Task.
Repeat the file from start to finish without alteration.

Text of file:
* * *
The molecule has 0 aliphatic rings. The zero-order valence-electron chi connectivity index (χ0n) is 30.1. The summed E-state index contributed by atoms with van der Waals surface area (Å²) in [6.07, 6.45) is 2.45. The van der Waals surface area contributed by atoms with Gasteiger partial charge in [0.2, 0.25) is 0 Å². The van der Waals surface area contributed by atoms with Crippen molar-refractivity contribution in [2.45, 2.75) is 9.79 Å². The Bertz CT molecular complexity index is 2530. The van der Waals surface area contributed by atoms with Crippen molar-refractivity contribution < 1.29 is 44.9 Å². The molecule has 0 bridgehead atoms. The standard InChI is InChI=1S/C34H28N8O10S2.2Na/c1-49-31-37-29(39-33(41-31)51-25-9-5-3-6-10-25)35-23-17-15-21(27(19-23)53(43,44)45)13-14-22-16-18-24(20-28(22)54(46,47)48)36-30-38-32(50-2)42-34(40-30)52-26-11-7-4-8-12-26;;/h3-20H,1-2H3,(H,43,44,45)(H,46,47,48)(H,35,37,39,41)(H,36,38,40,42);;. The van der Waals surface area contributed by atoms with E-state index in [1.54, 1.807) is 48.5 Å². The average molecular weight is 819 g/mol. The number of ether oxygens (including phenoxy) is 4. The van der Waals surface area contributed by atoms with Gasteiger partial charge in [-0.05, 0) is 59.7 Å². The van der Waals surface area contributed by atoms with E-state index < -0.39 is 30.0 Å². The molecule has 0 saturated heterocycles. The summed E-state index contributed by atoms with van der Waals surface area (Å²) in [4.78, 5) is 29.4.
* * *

The molecule has 0 aliphatic rings. The zero-order valence-electron chi connectivity index (χ0n) is 30.1. The summed E-state index contributed by atoms with van der Waals surface area (Å²) in [6.07, 6.45) is 2.45. The van der Waals surface area contributed by atoms with Gasteiger partial charge in [0.2, 0.25) is 0 Å². The van der Waals surface area contributed by atoms with Crippen molar-refractivity contribution in [2.45, 2.75) is 9.79 Å². The Bertz CT molecular complexity index is 2530. The van der Waals surface area contributed by atoms with Crippen molar-refractivity contribution < 1.29 is 44.9 Å². The molecule has 0 bridgehead atoms. The standard InChI is InChI=1S/C34H28N8O10S2.2Na/c1-49-31-37-29(39-33(41-31)51-25-9-5-3-6-10-25)35-23-17-15-21(27(19-23)53(43,44)45)13-14-22-16-18-24(20-28(22)54(46,47)48)36-30-38-32(50-2)42-34(40-30)52-26-11-7-4-8-12-26;;/h3-20H,1-2H3,(H,43,44,45)(H,46,47,48)(H,35,37,39,41)(H,36,38,40,42);;. The van der Waals surface area contributed by atoms with E-state index in [1.54, 1.807) is 48.5 Å². The average molecular weight is 819 g/mol. The number of ether oxygens (including phenoxy) is 4. The van der Waals surface area contributed by atoms with Gasteiger partial charge in [-0.05, 0) is 59.7 Å². The van der Waals surface area contributed by atoms with E-state index < -0.39 is 30.0 Å². The molecule has 0 saturated heterocycles. The summed E-state index contributed by atoms with van der Waals surface area (Å²) in [4.78, 5) is 29.4.